…is like a fork without a knife.
…a chef without a sous.
…a mirepoix without carrots.
It’s been a regular conversation lately, at least amongst the Portland food crowd, about how surprising it is to find that a new restaurant is without a website. In this day and age, it’s not only baffling, it’s inevitably hurting your business. Worse yet, an incomplete website, a list of hours not actually reflected on the premises, an abandoned Twitter account. Don’t get me wrong – I don’t need to be bombarded by an eager PR intern who fills my feed with photos and updates and retweets – but when I want the information, whether for an opportunity to dine at your establishment or reference your newly-minted dining room in an article, it’s only devastating to you, and your bottom line, that you’re missing that crucial information foundation.
Success in the restaurant industry means more than just a great menu these days. It means a great team, a great location, a great connection to the farmers and producers in your area. It requires the vetting of a perfect name, a brand that will represent you throughout the community, an elevator pitch about your restaurant when you’re knee deep in dinner service and unavailable for comment. And here, in 2012, social media and an online presence are part of that brand.
Two months, six months, a year before your doors swing open, build that online foundation. It doesn’t require a public relations team, or a dedicated marketing manager – sometimes, even those will hurt your business – it only takes a bit of time on your part, as owner and/or chef, to establish that information in a readily available location. We’re living in a speedy, instant gratification world, and if a diner can’t find your restaurant, or your restaurant hours, or any information about your restaurant after a quick Google search, there’s little chance you’ll have another opportunity to gain that business.
So here’s what I’m looking for…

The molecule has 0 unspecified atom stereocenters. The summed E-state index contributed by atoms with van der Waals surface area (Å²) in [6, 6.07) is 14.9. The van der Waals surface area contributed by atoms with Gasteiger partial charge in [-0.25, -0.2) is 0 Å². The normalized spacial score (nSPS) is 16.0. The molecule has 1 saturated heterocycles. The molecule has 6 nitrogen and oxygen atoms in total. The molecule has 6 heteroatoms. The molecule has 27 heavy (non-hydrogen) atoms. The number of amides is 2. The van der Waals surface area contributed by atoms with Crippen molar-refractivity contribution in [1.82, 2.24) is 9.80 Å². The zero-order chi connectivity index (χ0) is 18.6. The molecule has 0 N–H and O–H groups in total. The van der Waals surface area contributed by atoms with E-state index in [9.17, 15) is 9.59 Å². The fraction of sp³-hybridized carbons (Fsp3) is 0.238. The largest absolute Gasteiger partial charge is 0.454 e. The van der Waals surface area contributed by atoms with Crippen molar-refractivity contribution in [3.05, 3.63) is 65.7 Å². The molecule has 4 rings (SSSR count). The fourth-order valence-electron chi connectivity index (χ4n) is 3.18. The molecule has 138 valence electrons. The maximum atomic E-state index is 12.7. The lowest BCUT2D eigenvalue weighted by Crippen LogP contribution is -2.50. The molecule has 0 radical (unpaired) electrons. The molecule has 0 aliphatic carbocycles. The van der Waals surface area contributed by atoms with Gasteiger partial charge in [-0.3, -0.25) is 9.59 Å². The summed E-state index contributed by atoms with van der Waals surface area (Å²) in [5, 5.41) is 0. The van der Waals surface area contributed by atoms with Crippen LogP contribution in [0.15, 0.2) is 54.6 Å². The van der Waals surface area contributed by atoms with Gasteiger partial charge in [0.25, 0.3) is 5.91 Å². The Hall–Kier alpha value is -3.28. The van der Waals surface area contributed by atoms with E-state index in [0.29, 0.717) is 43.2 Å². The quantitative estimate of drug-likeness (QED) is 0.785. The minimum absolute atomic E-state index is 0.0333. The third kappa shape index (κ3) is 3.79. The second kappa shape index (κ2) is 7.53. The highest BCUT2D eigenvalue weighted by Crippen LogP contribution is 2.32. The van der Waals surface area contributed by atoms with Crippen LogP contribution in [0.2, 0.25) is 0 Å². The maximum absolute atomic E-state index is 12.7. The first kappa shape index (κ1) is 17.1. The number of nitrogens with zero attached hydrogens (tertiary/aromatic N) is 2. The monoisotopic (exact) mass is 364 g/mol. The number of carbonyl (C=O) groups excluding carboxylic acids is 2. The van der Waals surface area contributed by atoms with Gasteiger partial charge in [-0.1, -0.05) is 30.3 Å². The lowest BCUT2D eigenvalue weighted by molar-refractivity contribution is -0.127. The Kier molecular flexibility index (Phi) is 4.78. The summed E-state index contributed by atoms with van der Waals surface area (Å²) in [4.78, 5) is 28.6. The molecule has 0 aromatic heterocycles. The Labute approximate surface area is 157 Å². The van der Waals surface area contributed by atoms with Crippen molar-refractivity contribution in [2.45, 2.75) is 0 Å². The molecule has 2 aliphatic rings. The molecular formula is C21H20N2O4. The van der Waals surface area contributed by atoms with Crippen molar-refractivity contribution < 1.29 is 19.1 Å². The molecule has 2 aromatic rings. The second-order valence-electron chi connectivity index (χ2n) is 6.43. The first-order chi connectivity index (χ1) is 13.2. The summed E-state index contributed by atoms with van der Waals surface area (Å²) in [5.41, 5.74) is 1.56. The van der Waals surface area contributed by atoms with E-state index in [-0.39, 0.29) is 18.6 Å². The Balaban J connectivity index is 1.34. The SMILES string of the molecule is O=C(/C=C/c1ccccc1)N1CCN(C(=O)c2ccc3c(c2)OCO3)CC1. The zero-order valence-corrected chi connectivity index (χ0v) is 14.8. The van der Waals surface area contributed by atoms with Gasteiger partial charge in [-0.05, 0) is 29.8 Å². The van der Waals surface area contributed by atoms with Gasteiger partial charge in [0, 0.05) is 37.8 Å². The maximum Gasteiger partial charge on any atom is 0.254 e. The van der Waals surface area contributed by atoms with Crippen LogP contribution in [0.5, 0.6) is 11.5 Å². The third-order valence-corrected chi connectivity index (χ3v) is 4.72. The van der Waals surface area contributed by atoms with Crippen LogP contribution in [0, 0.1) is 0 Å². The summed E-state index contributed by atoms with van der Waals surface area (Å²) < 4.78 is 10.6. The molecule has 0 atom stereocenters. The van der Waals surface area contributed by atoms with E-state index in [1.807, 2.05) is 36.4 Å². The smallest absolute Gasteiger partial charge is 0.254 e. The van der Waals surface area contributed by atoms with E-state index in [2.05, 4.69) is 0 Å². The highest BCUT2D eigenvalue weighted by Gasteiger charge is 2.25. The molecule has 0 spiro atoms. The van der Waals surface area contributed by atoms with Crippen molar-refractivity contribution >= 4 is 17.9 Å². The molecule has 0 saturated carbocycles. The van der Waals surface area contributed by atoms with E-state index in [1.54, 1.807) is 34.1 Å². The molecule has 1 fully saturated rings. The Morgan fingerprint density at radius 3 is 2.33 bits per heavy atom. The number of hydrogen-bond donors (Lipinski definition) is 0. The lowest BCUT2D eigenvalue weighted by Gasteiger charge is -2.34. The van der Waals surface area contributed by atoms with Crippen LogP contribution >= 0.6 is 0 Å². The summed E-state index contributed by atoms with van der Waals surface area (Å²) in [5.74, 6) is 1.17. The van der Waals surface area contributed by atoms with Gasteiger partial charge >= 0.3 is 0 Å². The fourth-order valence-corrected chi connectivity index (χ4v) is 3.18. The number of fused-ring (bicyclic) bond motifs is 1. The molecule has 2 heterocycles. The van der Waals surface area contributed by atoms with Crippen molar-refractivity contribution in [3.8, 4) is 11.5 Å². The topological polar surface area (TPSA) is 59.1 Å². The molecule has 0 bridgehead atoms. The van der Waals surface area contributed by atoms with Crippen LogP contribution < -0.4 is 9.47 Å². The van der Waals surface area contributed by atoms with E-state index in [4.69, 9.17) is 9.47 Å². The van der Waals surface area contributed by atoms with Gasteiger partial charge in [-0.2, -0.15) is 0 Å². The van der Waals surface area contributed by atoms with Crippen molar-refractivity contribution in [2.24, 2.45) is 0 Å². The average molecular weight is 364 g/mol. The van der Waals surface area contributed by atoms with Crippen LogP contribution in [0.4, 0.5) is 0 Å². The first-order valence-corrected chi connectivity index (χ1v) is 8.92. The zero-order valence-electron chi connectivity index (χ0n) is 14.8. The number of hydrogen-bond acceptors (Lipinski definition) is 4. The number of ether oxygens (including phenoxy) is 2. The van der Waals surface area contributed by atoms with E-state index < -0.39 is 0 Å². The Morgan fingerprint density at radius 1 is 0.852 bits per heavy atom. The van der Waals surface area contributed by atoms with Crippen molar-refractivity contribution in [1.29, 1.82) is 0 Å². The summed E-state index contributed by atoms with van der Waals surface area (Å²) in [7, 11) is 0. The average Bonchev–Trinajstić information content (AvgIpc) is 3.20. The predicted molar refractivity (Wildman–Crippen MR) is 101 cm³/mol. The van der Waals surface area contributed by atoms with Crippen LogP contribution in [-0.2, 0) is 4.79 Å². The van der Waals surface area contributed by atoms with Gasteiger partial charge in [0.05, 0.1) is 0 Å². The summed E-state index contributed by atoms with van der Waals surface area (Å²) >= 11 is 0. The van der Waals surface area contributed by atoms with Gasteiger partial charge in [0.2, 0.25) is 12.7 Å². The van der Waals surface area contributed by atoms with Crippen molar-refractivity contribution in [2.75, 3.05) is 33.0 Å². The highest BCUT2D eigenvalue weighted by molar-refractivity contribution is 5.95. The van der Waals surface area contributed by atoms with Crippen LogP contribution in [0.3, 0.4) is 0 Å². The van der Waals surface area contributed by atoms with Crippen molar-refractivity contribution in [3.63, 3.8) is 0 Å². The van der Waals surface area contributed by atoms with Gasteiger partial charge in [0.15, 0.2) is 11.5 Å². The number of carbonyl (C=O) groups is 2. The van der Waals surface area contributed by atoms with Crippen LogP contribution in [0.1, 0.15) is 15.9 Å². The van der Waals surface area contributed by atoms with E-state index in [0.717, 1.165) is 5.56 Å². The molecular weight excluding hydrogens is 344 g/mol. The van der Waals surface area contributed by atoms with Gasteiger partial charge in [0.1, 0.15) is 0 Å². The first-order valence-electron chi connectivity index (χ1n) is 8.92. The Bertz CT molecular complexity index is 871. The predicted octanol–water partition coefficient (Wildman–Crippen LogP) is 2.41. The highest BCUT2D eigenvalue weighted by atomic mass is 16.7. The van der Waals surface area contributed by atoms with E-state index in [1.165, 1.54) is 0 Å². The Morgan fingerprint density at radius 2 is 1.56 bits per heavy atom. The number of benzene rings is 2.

- A clean website, and basic is just fine (even if it’s a WordPress.com site, we can still be friends)
- An address where your restaurant is located, preferably with city and state
- An email address or phone number where a friendly person will help me reserve a table
- Posted hours of when I can visit said establishment
Information on the chef would be thoroughly helpful, as would a menu of some sort.
I can’t believe I have to say this in 2012, but avoid music at all costs. Of any kind. Even if your restaurant is some nouveau tribute to your favorite 80’s band. Fight the urge. Assault my ears once I’m actually sitting down for dinner.
Update it. Often. I don’t care if you change your menu or your hours or your kitchen staff, even during the second week of business. If I show up at your restaurant at 10 p.m., and your website states that it’s open until 11 p.m., you’ve lost a customer, and there’s little chance I’ll come back. If I’m an average $30 cover, and there are five of me each night who are unable to dine at your restaurant due to a discrepancy like this, you’re looking at an average loss of $1050 every seven days you’re in business. Ouch.
“Close” is not an acceptable close time either. It’s lazy.
Once you’ve got the website, secure yourself a Twitter handle. Make sure it’s spelled correctly. If you’re new to the game, ask your friends for their suggestions on tweets and social media promotion before you make a fool of yourself.
If you go the distance and hire a PR firm to promote your restaurant, make sure they have the correct information as well. If your PR firm tells me they don’t know when you’re opening, and you’re open the next week, it reflects poorly on both of you.
Finally, know what the status of your brand is at all times. It’s an extension of your restaurant, and thereby an extension of you. If you’re going to spend fifteen minutes on that plate, ensuring the sauces are perfect, the sprig of rosemary is placed just so, go the distance and do the same for the face of your restaurant.
It will make it that much easier for me to hand you my money.
*Photo credit: Jupiter Images
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